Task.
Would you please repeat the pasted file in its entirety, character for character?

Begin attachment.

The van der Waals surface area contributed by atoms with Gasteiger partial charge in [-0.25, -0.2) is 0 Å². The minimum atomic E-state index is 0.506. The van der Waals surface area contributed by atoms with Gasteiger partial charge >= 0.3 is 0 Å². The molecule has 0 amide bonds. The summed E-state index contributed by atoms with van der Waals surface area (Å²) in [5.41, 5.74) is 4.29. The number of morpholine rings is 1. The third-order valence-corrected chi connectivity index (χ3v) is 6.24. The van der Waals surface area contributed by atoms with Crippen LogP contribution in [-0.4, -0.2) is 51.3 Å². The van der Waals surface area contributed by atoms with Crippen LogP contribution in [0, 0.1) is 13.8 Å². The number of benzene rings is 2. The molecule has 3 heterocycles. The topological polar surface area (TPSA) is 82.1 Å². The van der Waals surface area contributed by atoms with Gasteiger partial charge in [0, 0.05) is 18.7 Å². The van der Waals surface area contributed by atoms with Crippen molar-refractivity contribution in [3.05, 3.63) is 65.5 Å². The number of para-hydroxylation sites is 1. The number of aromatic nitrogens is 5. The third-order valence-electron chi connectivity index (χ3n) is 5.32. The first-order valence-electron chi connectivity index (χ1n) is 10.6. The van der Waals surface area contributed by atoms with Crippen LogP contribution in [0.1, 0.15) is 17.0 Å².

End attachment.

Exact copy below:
The van der Waals surface area contributed by atoms with Gasteiger partial charge in [-0.25, -0.2) is 0 Å². The minimum atomic E-state index is 0.506. The van der Waals surface area contributed by atoms with Gasteiger partial charge >= 0.3 is 0 Å². The molecule has 0 amide bonds. The summed E-state index contributed by atoms with van der Waals surface area (Å²) in [5.41, 5.74) is 4.29. The number of morpholine rings is 1. The third-order valence-corrected chi connectivity index (χ3v) is 6.24. The van der Waals surface area contributed by atoms with Crippen LogP contribution in [-0.4, -0.2) is 51.3 Å². The van der Waals surface area contributed by atoms with Crippen LogP contribution in [0, 0.1) is 13.8 Å². The number of benzene rings is 2. The molecule has 3 heterocycles. The topological polar surface area (TPSA) is 82.1 Å². The van der Waals surface area contributed by atoms with Gasteiger partial charge in [0, 0.05) is 18.7 Å². The van der Waals surface area contributed by atoms with Crippen molar-refractivity contribution in [3.05, 3.63) is 65.5 Å². The number of para-hydroxylation sites is 1. The number of aromatic nitrogens is 5. The third-order valence-electron chi connectivity index (χ3n) is 5.32. The first-order valence-electron chi connectivity index (χ1n) is 10.6. The van der Waals surface area contributed by atoms with Crippen LogP contribution in [0.1, 0.15) is 17.0 Å².